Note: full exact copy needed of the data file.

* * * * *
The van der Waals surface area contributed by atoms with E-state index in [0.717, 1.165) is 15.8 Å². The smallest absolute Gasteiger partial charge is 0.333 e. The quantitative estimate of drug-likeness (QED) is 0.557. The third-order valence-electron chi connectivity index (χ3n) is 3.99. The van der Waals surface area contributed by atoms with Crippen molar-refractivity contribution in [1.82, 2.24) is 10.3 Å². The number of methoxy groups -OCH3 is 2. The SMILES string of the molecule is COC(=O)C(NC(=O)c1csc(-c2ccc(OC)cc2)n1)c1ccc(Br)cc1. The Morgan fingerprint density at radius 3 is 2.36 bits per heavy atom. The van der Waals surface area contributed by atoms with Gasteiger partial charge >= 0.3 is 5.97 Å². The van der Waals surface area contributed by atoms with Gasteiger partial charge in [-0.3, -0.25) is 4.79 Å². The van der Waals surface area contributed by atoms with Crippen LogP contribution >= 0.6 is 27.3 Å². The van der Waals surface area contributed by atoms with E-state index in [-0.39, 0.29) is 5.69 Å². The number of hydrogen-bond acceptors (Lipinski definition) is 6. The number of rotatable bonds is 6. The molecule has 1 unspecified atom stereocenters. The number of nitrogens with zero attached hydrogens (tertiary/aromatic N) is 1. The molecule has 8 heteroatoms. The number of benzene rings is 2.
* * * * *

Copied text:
The van der Waals surface area contributed by atoms with E-state index in [0.717, 1.165) is 15.8 Å². The smallest absolute Gasteiger partial charge is 0.333 e. The quantitative estimate of drug-likeness (QED) is 0.557. The third-order valence-electron chi connectivity index (χ3n) is 3.99. The van der Waals surface area contributed by atoms with Crippen molar-refractivity contribution in [1.82, 2.24) is 10.3 Å². The number of methoxy groups -OCH3 is 2. The SMILES string of the molecule is COC(=O)C(NC(=O)c1csc(-c2ccc(OC)cc2)n1)c1ccc(Br)cc1. The Morgan fingerprint density at radius 3 is 2.36 bits per heavy atom. The van der Waals surface area contributed by atoms with Gasteiger partial charge >= 0.3 is 5.97 Å². The van der Waals surface area contributed by atoms with Gasteiger partial charge in [-0.3, -0.25) is 4.79 Å². The van der Waals surface area contributed by atoms with Crippen LogP contribution >= 0.6 is 27.3 Å². The van der Waals surface area contributed by atoms with E-state index in [-0.39, 0.29) is 5.69 Å². The number of hydrogen-bond acceptors (Lipinski definition) is 6. The number of rotatable bonds is 6. The molecule has 1 unspecified atom stereocenters. The number of nitrogens with zero attached hydrogens (tertiary/aromatic N) is 1. The molecule has 8 heteroatoms. The number of benzene rings is 2.